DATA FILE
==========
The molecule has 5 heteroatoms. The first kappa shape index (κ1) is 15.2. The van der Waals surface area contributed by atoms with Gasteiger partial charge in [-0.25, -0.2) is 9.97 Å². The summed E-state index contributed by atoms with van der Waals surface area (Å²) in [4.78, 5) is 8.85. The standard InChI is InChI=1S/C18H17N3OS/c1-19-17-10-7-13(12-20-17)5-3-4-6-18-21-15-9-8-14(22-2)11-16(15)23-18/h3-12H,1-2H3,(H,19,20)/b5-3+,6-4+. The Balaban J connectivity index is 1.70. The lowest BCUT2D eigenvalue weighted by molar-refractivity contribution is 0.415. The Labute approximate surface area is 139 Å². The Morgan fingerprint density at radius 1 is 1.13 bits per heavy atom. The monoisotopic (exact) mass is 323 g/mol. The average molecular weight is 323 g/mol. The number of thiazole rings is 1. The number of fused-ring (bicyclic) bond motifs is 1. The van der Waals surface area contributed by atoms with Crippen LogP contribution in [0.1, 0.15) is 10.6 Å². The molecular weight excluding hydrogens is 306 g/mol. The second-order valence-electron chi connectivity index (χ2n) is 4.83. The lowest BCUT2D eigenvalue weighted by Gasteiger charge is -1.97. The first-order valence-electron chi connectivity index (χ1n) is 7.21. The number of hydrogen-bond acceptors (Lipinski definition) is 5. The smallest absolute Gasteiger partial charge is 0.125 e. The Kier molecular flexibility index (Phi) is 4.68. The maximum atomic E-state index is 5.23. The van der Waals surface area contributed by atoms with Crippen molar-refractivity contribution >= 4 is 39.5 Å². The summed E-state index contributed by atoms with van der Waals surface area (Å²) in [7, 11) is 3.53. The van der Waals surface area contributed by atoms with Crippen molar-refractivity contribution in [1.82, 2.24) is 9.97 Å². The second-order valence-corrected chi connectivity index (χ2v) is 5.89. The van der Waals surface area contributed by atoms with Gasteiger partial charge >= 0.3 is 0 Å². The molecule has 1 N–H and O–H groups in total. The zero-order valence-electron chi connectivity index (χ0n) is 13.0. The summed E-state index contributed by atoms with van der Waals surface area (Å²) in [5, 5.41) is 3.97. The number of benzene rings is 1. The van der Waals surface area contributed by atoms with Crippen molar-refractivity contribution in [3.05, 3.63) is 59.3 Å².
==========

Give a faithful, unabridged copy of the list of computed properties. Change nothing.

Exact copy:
The molecule has 5 heteroatoms. The first kappa shape index (κ1) is 15.2. The van der Waals surface area contributed by atoms with Gasteiger partial charge in [-0.25, -0.2) is 9.97 Å². The summed E-state index contributed by atoms with van der Waals surface area (Å²) in [4.78, 5) is 8.85. The standard InChI is InChI=1S/C18H17N3OS/c1-19-17-10-7-13(12-20-17)5-3-4-6-18-21-15-9-8-14(22-2)11-16(15)23-18/h3-12H,1-2H3,(H,19,20)/b5-3+,6-4+. The Balaban J connectivity index is 1.70. The lowest BCUT2D eigenvalue weighted by molar-refractivity contribution is 0.415. The Labute approximate surface area is 139 Å². The Morgan fingerprint density at radius 1 is 1.13 bits per heavy atom. The monoisotopic (exact) mass is 323 g/mol. The average molecular weight is 323 g/mol. The number of thiazole rings is 1. The number of fused-ring (bicyclic) bond motifs is 1. The van der Waals surface area contributed by atoms with Crippen LogP contribution in [0.1, 0.15) is 10.6 Å². The molecular weight excluding hydrogens is 306 g/mol. The second-order valence-electron chi connectivity index (χ2n) is 4.83. The lowest BCUT2D eigenvalue weighted by Gasteiger charge is -1.97. The first-order valence-electron chi connectivity index (χ1n) is 7.21. The number of hydrogen-bond acceptors (Lipinski definition) is 5. The smallest absolute Gasteiger partial charge is 0.125 e. The Kier molecular flexibility index (Phi) is 4.68. The maximum atomic E-state index is 5.23. The van der Waals surface area contributed by atoms with Crippen molar-refractivity contribution >= 4 is 39.5 Å². The summed E-state index contributed by atoms with van der Waals surface area (Å²) in [7, 11) is 3.53. The van der Waals surface area contributed by atoms with Crippen molar-refractivity contribution in [1.82, 2.24) is 9.97 Å². The second-order valence-corrected chi connectivity index (χ2v) is 5.89. The van der Waals surface area contributed by atoms with Gasteiger partial charge >= 0.3 is 0 Å². The molecule has 1 N–H and O–H groups in total. The zero-order valence-electron chi connectivity index (χ0n) is 13.0. The summed E-state index contributed by atoms with van der Waals surface area (Å²) in [5, 5.41) is 3.97. The number of benzene rings is 1. The van der Waals surface area contributed by atoms with Crippen molar-refractivity contribution in [3.05, 3.63) is 59.3 Å².